Run Your Own Personal Slow Art Day

You can run a personal Slow Art Day any day of the year. All you need is our simple slow looking algorithm (we use that term with a bit of a wink), which we have honed over decades (see below).

To help you understand how this works, I’ll walk you through how I and the Slow Art Day core volunteer team did our own Slow Art Day at MoMA (and other museums) in 2022.

Ashley, Phyl and Jessica Jane on their way to MoMA. Photo taken by Johanna.

Here’s how it works

Pick a museum, gallery, church, sculpture park, street art scene, or other venue.

Then organize your group. We recommend groups of 4 (although you can do it with 2) and if you have more than 4, then break up into smaller groups. (Note: yes, you can do this by yourself.)

Once your groups are formed and you have arrived at your venue, then here are the steps.

  • Assign a “selector” for the first gallery/section/spot
    The ‘selector’ is the person temporarily assigned to select an artwork for everyone to look at slowly.
  • Then everyone looks around for a few minutes
    Ask everyone to look around the spot for a few minutes while the selector chooses a single piece to focus on.
  • Look slowly at the chosen piece
    Once the selector has made their choice, everyone spends 5 to 10 minutes looking together at the chosen artwork.
  • Talk to each other
    Once the slow looking has ended, then the selector begins the conversation about the experience. Simply ask: what did you see? You don’t need experts and you don’t need to moderate. Just listen to each other. People will have a lot to say. Let them say it. In fact, this is a wonderful moment. You will build intimacy and trust as you learn how each other sees and thinks.
  • Choose the next selector, move to the next gallery, and repeat

That’s it. Really simple. Nothing else required. 

If you want to get a sense of this in action, then below are my notes on one of our slow looking session at MoMA.


Founder, Slow Art Day

On that day in 2022, the group of us went to MoMA and, as you can see in the photo above, we dressed up. Note: If you dress up like we were – then you’ll likely draw a crowd whenever you slow down to look at a piece of art intensively. That’s certainly what happened to us. No matter what we looked at, it became a temporary “Starry Night” or “Mona Lisa” with big crowds assembling to figure out why everyone is looking (note: this is a great way to get visitors to pay more attention to less well-known art).

Gallery 1: Johanna (selector)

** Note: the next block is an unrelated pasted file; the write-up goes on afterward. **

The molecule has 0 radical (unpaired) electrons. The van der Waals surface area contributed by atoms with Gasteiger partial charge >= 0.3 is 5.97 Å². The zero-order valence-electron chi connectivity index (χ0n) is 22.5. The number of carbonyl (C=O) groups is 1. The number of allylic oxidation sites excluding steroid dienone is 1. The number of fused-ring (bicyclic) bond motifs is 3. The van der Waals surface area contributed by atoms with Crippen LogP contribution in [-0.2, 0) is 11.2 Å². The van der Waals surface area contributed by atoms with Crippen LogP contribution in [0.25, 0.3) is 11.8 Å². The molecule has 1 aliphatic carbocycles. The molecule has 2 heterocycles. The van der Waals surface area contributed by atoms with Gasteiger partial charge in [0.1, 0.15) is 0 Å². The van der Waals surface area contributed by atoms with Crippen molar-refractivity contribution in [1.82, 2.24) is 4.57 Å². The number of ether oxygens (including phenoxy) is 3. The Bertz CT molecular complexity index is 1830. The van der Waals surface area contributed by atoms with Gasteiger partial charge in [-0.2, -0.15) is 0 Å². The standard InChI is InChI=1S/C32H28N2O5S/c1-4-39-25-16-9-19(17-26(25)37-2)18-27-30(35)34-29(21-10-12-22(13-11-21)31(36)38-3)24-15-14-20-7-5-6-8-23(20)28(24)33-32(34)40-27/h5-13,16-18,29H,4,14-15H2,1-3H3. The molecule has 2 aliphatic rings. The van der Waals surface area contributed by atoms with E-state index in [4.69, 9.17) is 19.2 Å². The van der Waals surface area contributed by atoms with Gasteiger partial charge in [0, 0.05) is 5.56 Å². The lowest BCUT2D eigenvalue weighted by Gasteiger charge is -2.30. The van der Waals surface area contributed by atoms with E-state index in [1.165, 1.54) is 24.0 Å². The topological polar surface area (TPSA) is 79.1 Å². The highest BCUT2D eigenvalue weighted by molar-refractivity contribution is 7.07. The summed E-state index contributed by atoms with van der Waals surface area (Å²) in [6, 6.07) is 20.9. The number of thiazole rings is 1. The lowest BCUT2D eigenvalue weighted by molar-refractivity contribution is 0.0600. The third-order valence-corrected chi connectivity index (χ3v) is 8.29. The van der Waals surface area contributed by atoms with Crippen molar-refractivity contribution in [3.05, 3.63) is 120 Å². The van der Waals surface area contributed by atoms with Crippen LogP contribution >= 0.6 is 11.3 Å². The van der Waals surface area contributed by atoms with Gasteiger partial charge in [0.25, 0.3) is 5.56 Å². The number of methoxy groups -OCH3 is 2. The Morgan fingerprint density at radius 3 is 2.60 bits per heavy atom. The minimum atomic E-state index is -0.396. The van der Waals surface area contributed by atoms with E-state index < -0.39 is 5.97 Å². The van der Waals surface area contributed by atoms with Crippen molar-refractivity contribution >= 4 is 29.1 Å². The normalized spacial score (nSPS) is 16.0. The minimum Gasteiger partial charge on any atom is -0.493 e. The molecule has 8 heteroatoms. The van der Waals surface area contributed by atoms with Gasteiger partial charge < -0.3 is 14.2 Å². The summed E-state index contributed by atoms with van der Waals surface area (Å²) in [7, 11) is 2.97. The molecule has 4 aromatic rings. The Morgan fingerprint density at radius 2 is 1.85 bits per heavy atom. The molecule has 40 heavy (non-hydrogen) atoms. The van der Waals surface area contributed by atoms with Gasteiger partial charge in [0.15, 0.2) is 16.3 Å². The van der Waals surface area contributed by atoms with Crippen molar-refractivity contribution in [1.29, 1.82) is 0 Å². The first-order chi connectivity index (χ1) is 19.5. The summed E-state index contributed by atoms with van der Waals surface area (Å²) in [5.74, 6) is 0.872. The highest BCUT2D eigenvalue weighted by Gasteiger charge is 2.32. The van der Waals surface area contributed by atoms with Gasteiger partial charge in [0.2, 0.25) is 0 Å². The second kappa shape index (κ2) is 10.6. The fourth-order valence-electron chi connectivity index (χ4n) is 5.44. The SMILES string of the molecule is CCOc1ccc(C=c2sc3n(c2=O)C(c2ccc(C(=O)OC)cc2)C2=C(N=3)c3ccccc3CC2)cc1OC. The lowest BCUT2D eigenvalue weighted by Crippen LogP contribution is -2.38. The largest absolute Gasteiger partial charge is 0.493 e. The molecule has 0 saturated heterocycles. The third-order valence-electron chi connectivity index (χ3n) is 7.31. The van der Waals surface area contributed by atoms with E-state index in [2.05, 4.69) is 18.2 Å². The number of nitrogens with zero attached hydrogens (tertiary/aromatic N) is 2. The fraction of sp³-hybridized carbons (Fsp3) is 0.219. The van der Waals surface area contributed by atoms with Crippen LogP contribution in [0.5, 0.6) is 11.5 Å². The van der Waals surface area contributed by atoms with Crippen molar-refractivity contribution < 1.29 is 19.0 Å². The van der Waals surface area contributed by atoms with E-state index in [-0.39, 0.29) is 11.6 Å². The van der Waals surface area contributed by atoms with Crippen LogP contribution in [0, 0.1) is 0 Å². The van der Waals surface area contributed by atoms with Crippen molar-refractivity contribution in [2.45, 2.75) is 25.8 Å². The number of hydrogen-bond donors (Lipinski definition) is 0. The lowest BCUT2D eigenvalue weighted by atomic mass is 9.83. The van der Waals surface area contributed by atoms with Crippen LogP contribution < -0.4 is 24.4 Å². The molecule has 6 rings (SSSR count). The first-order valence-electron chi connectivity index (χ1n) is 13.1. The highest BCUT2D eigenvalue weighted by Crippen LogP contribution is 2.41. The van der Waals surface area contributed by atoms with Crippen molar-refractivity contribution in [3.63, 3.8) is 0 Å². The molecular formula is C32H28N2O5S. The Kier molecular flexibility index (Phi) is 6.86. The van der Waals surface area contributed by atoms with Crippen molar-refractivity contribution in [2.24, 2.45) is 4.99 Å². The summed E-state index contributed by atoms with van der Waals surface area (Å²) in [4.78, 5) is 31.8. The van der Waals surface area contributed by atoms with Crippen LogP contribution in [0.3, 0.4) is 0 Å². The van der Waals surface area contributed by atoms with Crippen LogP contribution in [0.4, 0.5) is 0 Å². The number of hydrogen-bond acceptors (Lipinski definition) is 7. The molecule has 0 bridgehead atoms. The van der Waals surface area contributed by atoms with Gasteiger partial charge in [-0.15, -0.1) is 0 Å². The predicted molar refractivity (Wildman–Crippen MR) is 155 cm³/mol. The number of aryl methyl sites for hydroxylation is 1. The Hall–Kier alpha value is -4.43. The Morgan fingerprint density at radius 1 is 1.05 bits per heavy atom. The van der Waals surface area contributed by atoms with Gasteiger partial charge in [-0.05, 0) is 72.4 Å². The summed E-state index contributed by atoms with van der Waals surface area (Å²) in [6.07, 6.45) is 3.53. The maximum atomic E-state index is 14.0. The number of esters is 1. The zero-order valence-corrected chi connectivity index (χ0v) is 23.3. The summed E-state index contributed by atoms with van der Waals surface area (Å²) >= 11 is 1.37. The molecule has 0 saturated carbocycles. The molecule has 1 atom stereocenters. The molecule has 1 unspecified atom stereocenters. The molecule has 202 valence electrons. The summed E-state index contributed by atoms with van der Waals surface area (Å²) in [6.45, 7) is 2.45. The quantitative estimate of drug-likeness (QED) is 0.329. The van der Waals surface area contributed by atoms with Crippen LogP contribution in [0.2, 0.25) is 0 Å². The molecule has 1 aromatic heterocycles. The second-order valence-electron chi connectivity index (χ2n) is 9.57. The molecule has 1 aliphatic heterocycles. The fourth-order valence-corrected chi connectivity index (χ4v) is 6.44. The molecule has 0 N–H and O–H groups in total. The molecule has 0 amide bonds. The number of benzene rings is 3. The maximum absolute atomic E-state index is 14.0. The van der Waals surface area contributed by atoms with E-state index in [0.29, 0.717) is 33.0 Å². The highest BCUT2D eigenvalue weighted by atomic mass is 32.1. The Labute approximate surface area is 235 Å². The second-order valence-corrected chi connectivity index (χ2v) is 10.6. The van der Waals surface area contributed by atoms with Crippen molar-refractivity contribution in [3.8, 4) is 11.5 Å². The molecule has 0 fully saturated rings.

At MoMA, Johanna was the selector for the first gallery we visited. She skipped “Starry Night” and chose Edvard Munch’s “The Storm” (1893). Everyone knows Munch’s “The Scream.” Fewer know “The Storm” and we were glad to bring more attention to this terrific painting.

Edvard Munch, The Storm, 1893
Slow looking at Munch’s “The Storm” at MoMA. Photo by Johanna.

In our discussion after the slow look, we of course learned more about this artwork and more about each other. Johanna and Jessica Jane were the best at noticing detail. Meanwhile, Phyl showed their sensitivity to color, while Ashley’s eye for design picked up composition and texture. 

We finished this first session feeling more connected to each other, and to the art. It was beautiful.

Gallery 2: Jessica Jane (selector)

We then moved to the next gallery, where Jessica Jane was the selector. And so it went as we slowly looked our way through MoMA, the Met, the Whitney, The Barnes Foundation (in Philadelphia), the Philadelphia Museum of Art, and Philadelphia’s Magic Gardens.  

From top left – Phyl, Jessica Jane, Ashley and Johanna at MoMA; all of us with Linnea West and Greg Stuart at The Philadelphia Museum of Art; all of us with Lisa Dombrow at the Whitney Museum; and all of us with Bill Perthes at The Barnes Foundation.

Special thanks to the educators who hosted us along the way, including:

  • Bill Perthes, Director of Adult Education at The Barnes Foundation
  • Linnea West, Manager of Adult Public Programs, Philadelphia Museum of Art
  • Greg Stuart, Coordinator of Adult Public Programs, Philadelphia Museum of Art
  • Lisa Dombrow, play activist, educator, and volunteer at MoMA and AMNH (and original ‘slow looker’)

If you do a slow looking session, then post about it and tag SlowArtDay!

– Phyl, Ashley, Jessica Jane, and Johanna

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